Some free advice for headset manufacturers: If it’s going to cost an extra $20 to add Bluetooth to a device (I’m just guessing at a price there… for all I know it’s cheaper), and it’ll cost an extra $10 to have a 3.5mm headphone jack… then add those costs. It would be far better than limiting
I understand why the HyperX Cloud III Wireless comes with a dongle, though that’s the only way to actually use the headset. The dongle helps to optimise the experience for gaming, so for people who only need a headset for their consoles orensures that they have an optimal experience (as opposed to turning on the relatively laggy Bluetooth about it on social media). And in fairness, though the dongle requires a USB 3.0 connection, that for a whole bunch of devices these days. I’m happily pairing my Cloud III my Nintendo Switch, my PlayStation 5, my ROG Ally and my Odin emulation console.
ButiPhone. And not my Apple TV. And therefore the Cloud III Wireless isn’t really ideal for my music or movies. Things that I enjoy a via Bluetooth with several other very headsets. Headsets that have dongles for gaming applications, but also Bluetooth wired connections for other things. The Cloud III dongle is also patchy with of the things it “officially” supports – it works fine on Odin, for example, but not on my Retroid Flip gaming console, even though Android as the operating system.
I’m harping on this a lot, but if you’re going to ask for $200 off someone for athe wiser option would be to let them use it for all of their sound needs, rather them to shell out for a second, Bluetooth set for non-gaming applications? We’re cost-of-living crisis here. It’s not the time for arbitrarily specialised devices.
Nonetheless, if you can afford the luxury of a set of headphones justCloud III Wireless is a compelling option. Firstly, it’s bulky, but that’s because it’s very comfortable, with thick, leatherette-covered memory foam earpads. After a couple of uses of this headset it will feel like it fits over your ears like a glove. Additionally, thanks to the thickness of the headset and the way it moulds around the ear, the Cloud III out sounds. It’s not a noise-cancelling headset, but it’ll still keep most ambient noise at bay, allowing you to immerse yourself in what you’re doing.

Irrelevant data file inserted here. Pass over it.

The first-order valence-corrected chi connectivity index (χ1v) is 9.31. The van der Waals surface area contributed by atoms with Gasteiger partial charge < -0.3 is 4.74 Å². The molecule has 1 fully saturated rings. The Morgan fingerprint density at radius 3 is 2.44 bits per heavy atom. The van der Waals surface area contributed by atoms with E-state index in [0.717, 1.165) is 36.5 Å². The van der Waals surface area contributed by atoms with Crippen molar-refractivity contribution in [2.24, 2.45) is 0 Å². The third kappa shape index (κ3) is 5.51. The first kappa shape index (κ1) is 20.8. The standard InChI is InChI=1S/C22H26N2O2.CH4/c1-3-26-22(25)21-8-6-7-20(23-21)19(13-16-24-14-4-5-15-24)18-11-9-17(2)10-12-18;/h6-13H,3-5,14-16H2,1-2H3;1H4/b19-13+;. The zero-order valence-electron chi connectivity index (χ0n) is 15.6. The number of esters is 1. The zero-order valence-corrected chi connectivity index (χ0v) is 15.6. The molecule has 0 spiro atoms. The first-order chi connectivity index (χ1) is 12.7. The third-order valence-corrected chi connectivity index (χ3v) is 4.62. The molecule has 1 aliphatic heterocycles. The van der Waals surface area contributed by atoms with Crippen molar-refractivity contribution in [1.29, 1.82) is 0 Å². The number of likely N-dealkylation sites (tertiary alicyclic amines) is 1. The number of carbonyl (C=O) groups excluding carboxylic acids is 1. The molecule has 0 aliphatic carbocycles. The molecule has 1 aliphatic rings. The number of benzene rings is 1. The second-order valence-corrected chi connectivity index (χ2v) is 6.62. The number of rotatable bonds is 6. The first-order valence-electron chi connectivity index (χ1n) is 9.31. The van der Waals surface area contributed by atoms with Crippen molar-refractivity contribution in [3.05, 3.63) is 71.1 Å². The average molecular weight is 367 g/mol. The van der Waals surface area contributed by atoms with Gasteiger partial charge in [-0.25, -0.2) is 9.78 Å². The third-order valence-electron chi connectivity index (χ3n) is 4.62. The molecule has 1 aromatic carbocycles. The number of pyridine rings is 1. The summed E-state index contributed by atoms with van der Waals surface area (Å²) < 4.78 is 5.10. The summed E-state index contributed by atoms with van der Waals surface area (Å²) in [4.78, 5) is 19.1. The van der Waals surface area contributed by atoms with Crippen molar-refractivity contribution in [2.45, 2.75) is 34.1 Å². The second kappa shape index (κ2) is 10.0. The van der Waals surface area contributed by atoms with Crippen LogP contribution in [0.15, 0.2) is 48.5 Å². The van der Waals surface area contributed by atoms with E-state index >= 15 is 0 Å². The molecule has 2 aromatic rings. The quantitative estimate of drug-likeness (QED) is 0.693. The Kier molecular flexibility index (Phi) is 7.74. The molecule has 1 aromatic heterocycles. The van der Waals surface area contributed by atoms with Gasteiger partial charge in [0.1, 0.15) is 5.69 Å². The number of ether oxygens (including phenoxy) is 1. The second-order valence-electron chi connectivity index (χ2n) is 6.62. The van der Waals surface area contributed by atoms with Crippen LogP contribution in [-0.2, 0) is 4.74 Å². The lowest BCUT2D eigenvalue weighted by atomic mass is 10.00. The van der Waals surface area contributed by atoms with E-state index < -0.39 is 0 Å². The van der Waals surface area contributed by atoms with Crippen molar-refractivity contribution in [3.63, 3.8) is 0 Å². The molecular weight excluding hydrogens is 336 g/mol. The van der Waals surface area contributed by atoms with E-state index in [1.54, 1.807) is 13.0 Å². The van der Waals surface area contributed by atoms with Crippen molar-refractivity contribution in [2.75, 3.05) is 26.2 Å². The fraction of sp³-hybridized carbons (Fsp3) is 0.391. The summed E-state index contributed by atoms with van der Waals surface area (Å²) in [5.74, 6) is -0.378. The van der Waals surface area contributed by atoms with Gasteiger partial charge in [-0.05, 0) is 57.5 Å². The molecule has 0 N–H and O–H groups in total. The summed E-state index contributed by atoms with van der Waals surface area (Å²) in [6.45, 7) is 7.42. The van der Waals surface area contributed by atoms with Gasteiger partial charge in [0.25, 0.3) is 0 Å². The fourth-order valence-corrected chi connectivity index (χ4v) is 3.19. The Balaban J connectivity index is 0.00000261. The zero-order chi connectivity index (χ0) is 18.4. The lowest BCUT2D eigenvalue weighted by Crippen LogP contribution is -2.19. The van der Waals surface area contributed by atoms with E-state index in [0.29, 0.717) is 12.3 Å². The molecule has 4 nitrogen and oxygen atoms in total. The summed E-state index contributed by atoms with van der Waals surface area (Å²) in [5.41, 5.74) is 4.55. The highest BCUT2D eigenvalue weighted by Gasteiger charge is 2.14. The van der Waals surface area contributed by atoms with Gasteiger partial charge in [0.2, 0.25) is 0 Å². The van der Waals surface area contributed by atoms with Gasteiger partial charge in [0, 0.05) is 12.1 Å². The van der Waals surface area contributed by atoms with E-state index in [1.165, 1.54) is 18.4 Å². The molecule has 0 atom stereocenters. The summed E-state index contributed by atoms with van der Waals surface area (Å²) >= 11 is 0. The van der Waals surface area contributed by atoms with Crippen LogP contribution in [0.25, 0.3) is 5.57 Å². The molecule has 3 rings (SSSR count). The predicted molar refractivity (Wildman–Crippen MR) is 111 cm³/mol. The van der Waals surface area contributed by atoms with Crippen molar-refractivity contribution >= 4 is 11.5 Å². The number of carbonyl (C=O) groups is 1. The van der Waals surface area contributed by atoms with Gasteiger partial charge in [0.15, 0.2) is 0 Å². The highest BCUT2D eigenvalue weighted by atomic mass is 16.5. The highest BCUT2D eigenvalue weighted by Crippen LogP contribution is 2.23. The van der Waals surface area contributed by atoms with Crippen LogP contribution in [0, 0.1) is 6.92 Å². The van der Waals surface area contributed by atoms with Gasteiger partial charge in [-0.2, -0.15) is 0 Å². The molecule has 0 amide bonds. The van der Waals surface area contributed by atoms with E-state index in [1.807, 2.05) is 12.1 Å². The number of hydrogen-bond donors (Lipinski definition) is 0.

The boom mic is detachablehow to give users options that suit their lifestyles and how they want to use the device). It’s a perfectly decent mic for gaming applications, but then I so rarely play multiplayer where communication is that I’d be lying if I said I didn’t almost immediately detach the mic it in the box. in whatever multiplayer game you’re playing.
Perhaps because HyperXthat the Cloud III will be used almost exclusively for gaming for most people, the 53mm dynamic have been tuned towards helping you really hear the sound experience. Bass sounds are deep and have impact – for putting you right in the middle that epic battle with Titan in Final Fantasy XVI, middle of a war zone in any of those war crime simulators. On the other hand, the mids and highs are relatively you’re not going to up a stream of your favourite symphony orchestra to enjoy the subtleties of the performances. The driver is powerful and the sound quality is rich and deep. It just doesn’t afford the full
On the other hand, for the gamer, there are two killer features of this headsetit as a premium option. It’s very, very and precise, meaning that whether it’s the atmosphere of a horror game or the intricacies of a competitive online game, you will have a more precise understanding of the around you.
And then there’s the battery life. HyperX rates ithours. I didn’t get the stopwatch out to test I used the thing for some pretty heavy gaming sessions for a week straight and still didn’t need to recharge it. I battery life to be one where I can forget to charge the device and not have my next gaming session cut short. The HyperX exceeds that by such an order of magnitude that it picks up another problem – I’m almost certainly going to forget it, meaning that one gaming session out of every 15 or so I’m going to try and turn the headset on only for it to remind me that it has finally run out of juice. In that one session I’ll have to use a different headset. Perhaps one of with Bluetooth.
The HyperX Cloud III Wireless headset has just one issue, but it’s a doozy: With only one connection option,need at least one more headset in addition to this one. HyperX has immaculately tuned the headset towards deep, right gaming is nothing quite so immersive as throwing this headset on with your ROG Ally for some gaming in bed. In that respect, the $200. I just wish headset manufacturers weren’t so hell-bent on making sure we have a hatrack full just so we’ve got covered.